Beijing: Moody's Investors Service cut its outlook for Chinese sovereign bonds to negative, according to a statement released on Tuesday.
Moody’s scaled down its outlook to negative from stable while retaining a long-term rating of A1 on China’s sovereign bonds, as the high fiscal expenditure to support local governments and state-owned companies is posing downside risks to the nation’s economy, the rating agency said.
The Chinese government has been taking recourse to increased borrowing in order to increase its fiscal stimulus to rev up a slowing economy.
In October, Chinese President Xi Jinping signaled that a sharp slowdown in growth and lingering deflationary risks won't be tolerated, as the government increased its headline deficit to the largest in three decades.
The government’s fiscal deficit has risen to a record high and is currently hovering at 3.8 per cent GDP for the current year, up from 3 per cent in previous years, as the government issued more bonds to raise funds to boost the economy.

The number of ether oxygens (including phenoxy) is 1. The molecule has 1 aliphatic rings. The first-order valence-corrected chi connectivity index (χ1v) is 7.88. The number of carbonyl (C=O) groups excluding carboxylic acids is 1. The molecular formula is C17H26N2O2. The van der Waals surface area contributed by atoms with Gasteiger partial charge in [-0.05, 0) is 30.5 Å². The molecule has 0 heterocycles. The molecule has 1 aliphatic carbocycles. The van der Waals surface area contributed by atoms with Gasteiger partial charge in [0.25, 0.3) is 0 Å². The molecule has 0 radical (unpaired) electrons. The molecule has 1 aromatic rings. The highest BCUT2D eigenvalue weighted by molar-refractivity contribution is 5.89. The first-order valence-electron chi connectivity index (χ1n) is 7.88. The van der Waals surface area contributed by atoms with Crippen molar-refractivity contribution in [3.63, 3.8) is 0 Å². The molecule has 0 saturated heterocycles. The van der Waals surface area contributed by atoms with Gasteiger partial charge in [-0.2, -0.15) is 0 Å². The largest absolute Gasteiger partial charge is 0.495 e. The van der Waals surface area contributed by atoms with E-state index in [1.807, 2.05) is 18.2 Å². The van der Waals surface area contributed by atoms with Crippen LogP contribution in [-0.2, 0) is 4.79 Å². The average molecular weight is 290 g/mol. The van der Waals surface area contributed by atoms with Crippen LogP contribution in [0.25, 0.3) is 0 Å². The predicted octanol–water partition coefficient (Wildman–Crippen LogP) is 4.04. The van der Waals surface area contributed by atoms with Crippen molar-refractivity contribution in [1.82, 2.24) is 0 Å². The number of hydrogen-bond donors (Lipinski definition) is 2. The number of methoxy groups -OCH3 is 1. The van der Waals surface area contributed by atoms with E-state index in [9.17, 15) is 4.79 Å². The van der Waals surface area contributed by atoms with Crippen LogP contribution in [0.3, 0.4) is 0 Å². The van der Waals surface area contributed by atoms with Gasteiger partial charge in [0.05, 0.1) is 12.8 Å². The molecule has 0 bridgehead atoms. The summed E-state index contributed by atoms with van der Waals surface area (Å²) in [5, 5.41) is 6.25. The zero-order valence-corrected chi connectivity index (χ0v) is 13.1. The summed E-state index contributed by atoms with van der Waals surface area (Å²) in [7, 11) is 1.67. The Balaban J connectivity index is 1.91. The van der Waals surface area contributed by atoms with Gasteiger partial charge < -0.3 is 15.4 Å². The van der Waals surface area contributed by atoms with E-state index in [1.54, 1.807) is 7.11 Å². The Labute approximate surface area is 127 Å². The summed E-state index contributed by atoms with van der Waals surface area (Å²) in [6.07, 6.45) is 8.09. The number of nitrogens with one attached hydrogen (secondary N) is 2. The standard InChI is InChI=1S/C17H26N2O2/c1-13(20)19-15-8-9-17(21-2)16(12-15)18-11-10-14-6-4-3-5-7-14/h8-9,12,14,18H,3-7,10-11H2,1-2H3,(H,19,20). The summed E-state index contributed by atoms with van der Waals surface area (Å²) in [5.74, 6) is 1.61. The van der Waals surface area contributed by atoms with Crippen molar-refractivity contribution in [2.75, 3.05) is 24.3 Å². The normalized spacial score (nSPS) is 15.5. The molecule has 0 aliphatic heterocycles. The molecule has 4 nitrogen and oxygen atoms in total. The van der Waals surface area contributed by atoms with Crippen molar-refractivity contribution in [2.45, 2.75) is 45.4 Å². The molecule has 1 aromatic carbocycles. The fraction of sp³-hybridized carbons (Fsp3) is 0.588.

The revision allowed the central government to sell 1 trillion yuan of additional sovereign bonds within the year to support disaster relief and construction. Local governments were also selling special re-financing bonds to swap some off-balance sheet debt carrying higher costs.
Earlier this year, Fitch Ratings Ltd. said in an interview with Bloomberg television earlier this year that it may reconsider China's A+ sovereign credit score. The firm recently affirmed such a rating with a stable outlook.
S&P Global Ratings has kept China's ratings at A+ with stable outlook since its last downgrading in 2017 that followed a similar move by Moody's.